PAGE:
Wrinkle cream advice for an ageing old bag ;-)
November 15, 2014 7:17 PM   Subscribe

Ok. So I'm a 40 year old woman and use basic Nivea moisturiser every day but have some serious wrinkles around my eyes and forehead that I'd like to minimise or at least stop them getting worse. I have sensitive skin so I need to be careful with creams. I know nothing at all about wrinkle creams and serums so I could do with some advise please! I am looking for the best available product in the cheap to mid range end of the price spectrum. I'm sure there are some that do a good job without having to remortgage the house! I'm in Australia, so would need to be able to buy any recommended product here. Thanks!
posted by ozem to Health & Fitness (19 answers total) 34 users marked this as a favorite
The best available product is arguably Retin A / retinoids.

Retin A is not generally over the counter but the weaker retinoids are available at the beauty counter. The Retin A is probably more effective and cheaper.
I have sensitive skin and use Retin A. It takes some experimentation and several somewhat painful weeks to get a routine that works.
I also like products with Vitamin C derivatives, manual and chemical exfoliation, and heavy day/night creams with sun protection.
posted by littlewater at 7:28 PM on November 15, 2014 [2 favorites]

A retinoid is what you want to minimize wrinkles. You want to start small and go up in strength, as retinoids tend to plateau. If Neutrogena or Roc products are available in Australia, those are great over the counter products. Since your skin is sensitive, start using it slowly, not every night, and in the morning be sure to use something with sunscreen, as retinoids increase your skin's sensitivity to sun (since you're in Australia I imagine you're already well versed on sunscreen use).

Eventually you may want to move to prescription strength retinoids, basically Retin-A which has a pretty wide range of potency. I don't know if it's over the counter in Australia or how much it will cost you if it's only available by prescription, but it's a very "a little goes a long way" type of product if you have to pay out of pocket, and it's much more high-powered than any over the counter retinol.
posted by padraigin at 7:29 PM on November 15, 2014 [1 favorite]

Since littlewater mentions Vitamin C, I'll note that vitamin C and retinoids are said to work against each other, and it's suggested to use the retinoid at night and the vitamin C in the morning.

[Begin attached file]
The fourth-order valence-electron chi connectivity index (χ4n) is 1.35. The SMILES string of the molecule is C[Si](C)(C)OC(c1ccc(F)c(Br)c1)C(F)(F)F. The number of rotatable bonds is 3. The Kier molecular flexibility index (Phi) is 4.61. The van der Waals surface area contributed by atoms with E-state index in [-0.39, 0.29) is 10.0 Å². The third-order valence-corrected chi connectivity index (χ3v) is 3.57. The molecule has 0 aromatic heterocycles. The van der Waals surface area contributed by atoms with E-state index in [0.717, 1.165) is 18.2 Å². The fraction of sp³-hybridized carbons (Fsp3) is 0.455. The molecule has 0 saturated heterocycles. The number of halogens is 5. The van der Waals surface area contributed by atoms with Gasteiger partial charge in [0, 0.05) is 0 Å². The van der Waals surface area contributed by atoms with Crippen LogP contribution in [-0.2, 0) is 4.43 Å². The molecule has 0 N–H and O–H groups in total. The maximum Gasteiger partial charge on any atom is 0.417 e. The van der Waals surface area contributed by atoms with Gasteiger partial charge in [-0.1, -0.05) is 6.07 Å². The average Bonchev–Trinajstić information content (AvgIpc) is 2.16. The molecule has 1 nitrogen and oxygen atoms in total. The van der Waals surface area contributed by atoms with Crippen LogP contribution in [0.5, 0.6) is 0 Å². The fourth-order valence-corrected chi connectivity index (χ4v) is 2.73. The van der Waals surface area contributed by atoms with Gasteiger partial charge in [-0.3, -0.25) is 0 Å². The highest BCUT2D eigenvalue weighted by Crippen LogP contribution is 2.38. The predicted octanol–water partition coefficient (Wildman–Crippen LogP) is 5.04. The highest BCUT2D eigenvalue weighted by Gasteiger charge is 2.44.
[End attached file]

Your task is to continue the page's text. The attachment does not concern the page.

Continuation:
posted by padraigin at 7:31 PM on November 15, 2014

It's not true about Retinol and Vitamin C working against each other, actually; it's fine to use them together. They actually complement each other.
posted by holborne at 7:55 PM on November 15, 2014 [1 favorite]

I had a come to Jesus moment at Sephora this summer about my wrinkles. I am 38 and they were definitely getting more entrenched. The answer? Exfoliation and moisture. I know exfoliate every other day and moisturize in the morning and the evening.
posted by tafetta, darling! at 8:24 PM on November 15, 2014 [2 favorites]

If you do use Retin-A make sure you are wearing a huge fuckton of sunblock on your face, more than you are already using, the highest SPF possible. Wear sunhats, stay shady, etc. Presumably as an Australian you already know how to stay cool and unburnt in the summer, but definitely pay more attention to your facial skin than usual, because Retin-A and similar products will make you IMMENSELY susceptible to sunburn.

honestly my real advice for this situation is to just say fuck it and get botox. not in the forehead, because then you won't be able to give anyone the People's Eyebrow, which is the best part of life, but just a little bit around the eyes and your crows' feet will be smooth, and done with a light touch it will absolutely not affect your ability to have an expressive face.
posted by poffin boffin at 8:43 PM on November 15, 2014 [7 favorites]

One of my best friends was about 40 and was spending serious money every month doing peels, microdermabrasion and using very expensive creams to turn back the clock. This was a standard thing for her. She turned up one day looking AMAZING. I asked her what the secret was, and yep, it was Botox. It basically took 10+ years off her face. She didn't look like a Real Housewife, she still had expression on her face, she just looked much younger. I couldn't pick it was botox at all until she told me, they had used a very light touch. Plus she said, you can do all the peels etc under the sun but nothing works as well as the injectables did, which was very clear to me. When I reach that time, I will definitely consider it.
posted by Jubey at 9:46 PM on November 15, 2014 [4 favorites]

I must say MeFi is the last place I expected to see recs for Botox, but I came to confirm the stuff is pretty amazing once you try it. It becomes obvious to you that no cream can match its effectiveness, which is pretty much immediate (well, it takes a day or two to start working). If you just get it for crow's feet the cost is not exorbitant, because they only apply like 4-6 units on each side (at least that's what they did for me), and you'll need that maybe every 3-4 months. What I've done is wait for Groupon-type deals from various providers, so sometimes I go longer without it, but it wears off quite subtly so it's not a big deal, chances are you'll be the only one to notice it's time to go again.